TOPEKA, Kansas – The Kansas Department of Health and Environment has announced the first reported case of West Nile virus for 2014. The individual that tested positive is an adult from Republic County.
West Nile virus can be spread to people through bites from infected mosquitoes, but it is not contagious from person to person. Symptoms range from a slight headache and low-grade fever to swelling of the brain or brain tissue and in rare cases, death. People who have had West Nile virus before are considered immune.
KDHE recommends the following precautions to protect against West Nile virus:
- When you are outdoors, use insect repellent containing an EPA-registered active ingredient on skin and clothing, including DEET, picaridin, oil of lemon eucalyptus, or IR3535. Follow the directions on the package.
- Many mosquitoes are most active at dusk and dawn. Be sure to use insect repellent and wear long sleeves and pants at these times or consider staying indoors during these hours.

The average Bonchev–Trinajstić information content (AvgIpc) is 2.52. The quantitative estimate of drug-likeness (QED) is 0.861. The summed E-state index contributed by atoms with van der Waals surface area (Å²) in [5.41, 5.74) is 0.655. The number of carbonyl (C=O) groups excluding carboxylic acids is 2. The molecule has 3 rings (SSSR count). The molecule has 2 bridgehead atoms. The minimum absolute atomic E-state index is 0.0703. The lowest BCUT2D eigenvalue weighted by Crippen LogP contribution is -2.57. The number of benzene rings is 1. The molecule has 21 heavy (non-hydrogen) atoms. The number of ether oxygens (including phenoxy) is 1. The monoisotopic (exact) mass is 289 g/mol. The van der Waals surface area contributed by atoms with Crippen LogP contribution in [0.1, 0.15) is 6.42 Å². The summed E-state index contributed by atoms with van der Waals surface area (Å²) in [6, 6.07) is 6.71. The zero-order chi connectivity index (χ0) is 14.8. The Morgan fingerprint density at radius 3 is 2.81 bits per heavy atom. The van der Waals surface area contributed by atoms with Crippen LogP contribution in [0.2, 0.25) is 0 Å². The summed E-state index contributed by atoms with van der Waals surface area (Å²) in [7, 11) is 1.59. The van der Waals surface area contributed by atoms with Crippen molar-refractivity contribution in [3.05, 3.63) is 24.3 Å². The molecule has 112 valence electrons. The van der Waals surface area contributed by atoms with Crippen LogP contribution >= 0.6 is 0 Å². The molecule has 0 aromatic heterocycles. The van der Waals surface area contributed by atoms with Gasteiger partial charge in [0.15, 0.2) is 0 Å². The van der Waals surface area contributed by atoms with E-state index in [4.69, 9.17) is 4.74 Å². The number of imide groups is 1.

- Make sure you have good screens on your windows and doors to keep mosquitoes out.
- Get rid of mosquito breeding sites by emptying standing water from flower pots, buckets and barrels. Change the water in pet dishes and replace the water in bird baths weekly. Drill holes in tire swings so water drains out. Keep children’s wading pools empty and on their sides when they aren’t being used.
West Nile virus cases are most common in the late summer and early fall months.
In 2013, there were 92 cases of West Nile virus in Kansas. In addition to tracking cases of human illnesses caused by West Nile virus, KDHE assesses the potential for West Nile virus by conducting limited mosquito surveillance, including laboratory testing. At this time, there has not been a positive mosquito sample in Kansas.
The Centers for Disease Control and Prevention provides this web page with additional information about West Nile virus and preventing mosquito bites: http://www.cdc.gov/features/StopMosquitoes/ or visit the KDHE website: http://www.kdheks.gov/epi/arboviral_disease.htm